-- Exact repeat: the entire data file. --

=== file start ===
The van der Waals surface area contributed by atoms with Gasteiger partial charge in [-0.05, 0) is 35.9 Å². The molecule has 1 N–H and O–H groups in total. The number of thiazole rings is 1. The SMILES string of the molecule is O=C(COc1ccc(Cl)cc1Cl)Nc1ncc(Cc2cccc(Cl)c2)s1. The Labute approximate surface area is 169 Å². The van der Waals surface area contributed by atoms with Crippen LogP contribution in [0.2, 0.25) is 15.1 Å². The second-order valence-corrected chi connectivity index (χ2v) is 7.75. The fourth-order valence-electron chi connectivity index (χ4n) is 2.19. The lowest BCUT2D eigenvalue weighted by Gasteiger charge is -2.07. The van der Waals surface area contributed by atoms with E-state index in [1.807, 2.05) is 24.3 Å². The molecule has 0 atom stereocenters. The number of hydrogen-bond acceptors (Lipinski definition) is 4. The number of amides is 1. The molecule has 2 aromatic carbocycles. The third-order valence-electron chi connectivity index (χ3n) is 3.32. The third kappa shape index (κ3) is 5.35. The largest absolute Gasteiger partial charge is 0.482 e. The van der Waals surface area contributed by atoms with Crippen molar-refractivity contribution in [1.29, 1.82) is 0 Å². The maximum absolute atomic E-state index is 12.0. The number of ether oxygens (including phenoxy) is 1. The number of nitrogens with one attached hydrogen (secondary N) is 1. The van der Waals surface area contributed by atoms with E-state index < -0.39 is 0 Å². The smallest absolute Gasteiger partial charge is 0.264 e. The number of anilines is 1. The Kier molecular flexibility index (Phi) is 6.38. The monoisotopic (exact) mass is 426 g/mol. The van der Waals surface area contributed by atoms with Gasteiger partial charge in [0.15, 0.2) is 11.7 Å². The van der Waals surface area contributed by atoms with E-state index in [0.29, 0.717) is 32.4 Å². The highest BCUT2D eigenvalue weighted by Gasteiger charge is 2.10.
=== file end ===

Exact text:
The van der Waals surface area contributed by atoms with Gasteiger partial charge in [-0.05, 0) is 35.9 Å². The molecule has 1 N–H and O–H groups in total. The number of thiazole rings is 1. The SMILES string of the molecule is O=C(COc1ccc(Cl)cc1Cl)Nc1ncc(Cc2cccc(Cl)c2)s1. The Labute approximate surface area is 169 Å². The van der Waals surface area contributed by atoms with Crippen LogP contribution in [0.2, 0.25) is 15.1 Å². The second-order valence-corrected chi connectivity index (χ2v) is 7.75. The fourth-order valence-electron chi connectivity index (χ4n) is 2.19. The lowest BCUT2D eigenvalue weighted by Gasteiger charge is -2.07. The van der Waals surface area contributed by atoms with E-state index in [1.807, 2.05) is 24.3 Å². The molecule has 0 atom stereocenters. The number of hydrogen-bond acceptors (Lipinski definition) is 4. The number of amides is 1. The molecule has 2 aromatic carbocycles. The third-order valence-electron chi connectivity index (χ3n) is 3.32. The third kappa shape index (κ3) is 5.35. The largest absolute Gasteiger partial charge is 0.482 e. The van der Waals surface area contributed by atoms with Crippen molar-refractivity contribution in [1.29, 1.82) is 0 Å². The maximum absolute atomic E-state index is 12.0. The number of ether oxygens (including phenoxy) is 1. The number of nitrogens with one attached hydrogen (secondary N) is 1. The van der Waals surface area contributed by atoms with E-state index < -0.39 is 0 Å². The smallest absolute Gasteiger partial charge is 0.264 e. The number of anilines is 1. The Kier molecular flexibility index (Phi) is 6.38. The monoisotopic (exact) mass is 426 g/mol. The van der Waals surface area contributed by atoms with Gasteiger partial charge in [0.15, 0.2) is 11.7 Å². The van der Waals surface area contributed by atoms with E-state index in [0.29, 0.717) is 32.4 Å². The highest BCUT2D eigenvalue weighted by Gasteiger charge is 2.10.